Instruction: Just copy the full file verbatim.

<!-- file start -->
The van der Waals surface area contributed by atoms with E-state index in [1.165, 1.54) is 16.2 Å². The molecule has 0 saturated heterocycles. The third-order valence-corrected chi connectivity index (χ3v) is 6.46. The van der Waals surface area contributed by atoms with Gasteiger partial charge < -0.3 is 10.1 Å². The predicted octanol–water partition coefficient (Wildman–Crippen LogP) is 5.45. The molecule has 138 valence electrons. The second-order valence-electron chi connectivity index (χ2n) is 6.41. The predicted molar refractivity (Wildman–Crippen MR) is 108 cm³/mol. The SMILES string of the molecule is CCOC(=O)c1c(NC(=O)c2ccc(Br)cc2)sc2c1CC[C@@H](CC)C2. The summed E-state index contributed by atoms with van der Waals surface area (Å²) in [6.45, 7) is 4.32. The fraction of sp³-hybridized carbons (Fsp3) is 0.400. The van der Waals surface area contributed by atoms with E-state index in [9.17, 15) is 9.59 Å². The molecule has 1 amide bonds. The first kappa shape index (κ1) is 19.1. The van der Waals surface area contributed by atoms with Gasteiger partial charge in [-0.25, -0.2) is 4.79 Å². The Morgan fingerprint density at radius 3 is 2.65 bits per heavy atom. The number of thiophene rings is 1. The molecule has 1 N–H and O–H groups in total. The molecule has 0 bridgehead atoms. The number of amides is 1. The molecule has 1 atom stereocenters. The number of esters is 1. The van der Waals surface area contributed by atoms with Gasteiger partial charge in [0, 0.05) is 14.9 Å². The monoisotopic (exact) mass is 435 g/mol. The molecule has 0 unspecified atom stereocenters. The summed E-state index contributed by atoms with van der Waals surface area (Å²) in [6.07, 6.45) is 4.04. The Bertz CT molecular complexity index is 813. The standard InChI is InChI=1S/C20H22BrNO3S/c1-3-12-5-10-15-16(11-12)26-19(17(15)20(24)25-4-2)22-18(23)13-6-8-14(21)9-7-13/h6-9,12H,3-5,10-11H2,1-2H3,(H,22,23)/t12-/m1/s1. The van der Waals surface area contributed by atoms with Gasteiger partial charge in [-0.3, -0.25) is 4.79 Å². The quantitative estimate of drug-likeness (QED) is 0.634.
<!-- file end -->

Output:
The van der Waals surface area contributed by atoms with E-state index in [1.165, 1.54) is 16.2 Å². The molecule has 0 saturated heterocycles. The third-order valence-corrected chi connectivity index (χ3v) is 6.46. The van der Waals surface area contributed by atoms with Gasteiger partial charge < -0.3 is 10.1 Å². The predicted octanol–water partition coefficient (Wildman–Crippen LogP) is 5.45. The molecule has 138 valence electrons. The second-order valence-electron chi connectivity index (χ2n) is 6.41. The predicted molar refractivity (Wildman–Crippen MR) is 108 cm³/mol. The SMILES string of the molecule is CCOC(=O)c1c(NC(=O)c2ccc(Br)cc2)sc2c1CC[C@@H](CC)C2. The summed E-state index contributed by atoms with van der Waals surface area (Å²) in [6.45, 7) is 4.32. The fraction of sp³-hybridized carbons (Fsp3) is 0.400. The van der Waals surface area contributed by atoms with E-state index in [9.17, 15) is 9.59 Å². The molecule has 1 amide bonds. The first kappa shape index (κ1) is 19.1. The van der Waals surface area contributed by atoms with Gasteiger partial charge in [-0.25, -0.2) is 4.79 Å². The Morgan fingerprint density at radius 3 is 2.65 bits per heavy atom. The number of thiophene rings is 1. The molecule has 1 N–H and O–H groups in total. The molecule has 0 bridgehead atoms. The number of amides is 1. The molecule has 1 atom stereocenters. The number of esters is 1. The van der Waals surface area contributed by atoms with Gasteiger partial charge in [0, 0.05) is 14.9 Å². The monoisotopic (exact) mass is 435 g/mol. The molecule has 0 unspecified atom stereocenters. The summed E-state index contributed by atoms with van der Waals surface area (Å²) in [6.07, 6.45) is 4.04. The Bertz CT molecular complexity index is 813. The standard InChI is InChI=1S/C20H22BrNO3S/c1-3-12-5-10-15-16(11-12)26-19(17(15)20(24)25-4-2)22-18(23)13-6-8-14(21)9-7-13/h6-9,12H,3-5,10-11H2,1-2H3,(H,22,23)/t12-/m1/s1. The van der Waals surface area contributed by atoms with Gasteiger partial charge in [-0.3, -0.25) is 4.79 Å². The quantitative estimate of drug-likeness (QED) is 0.634.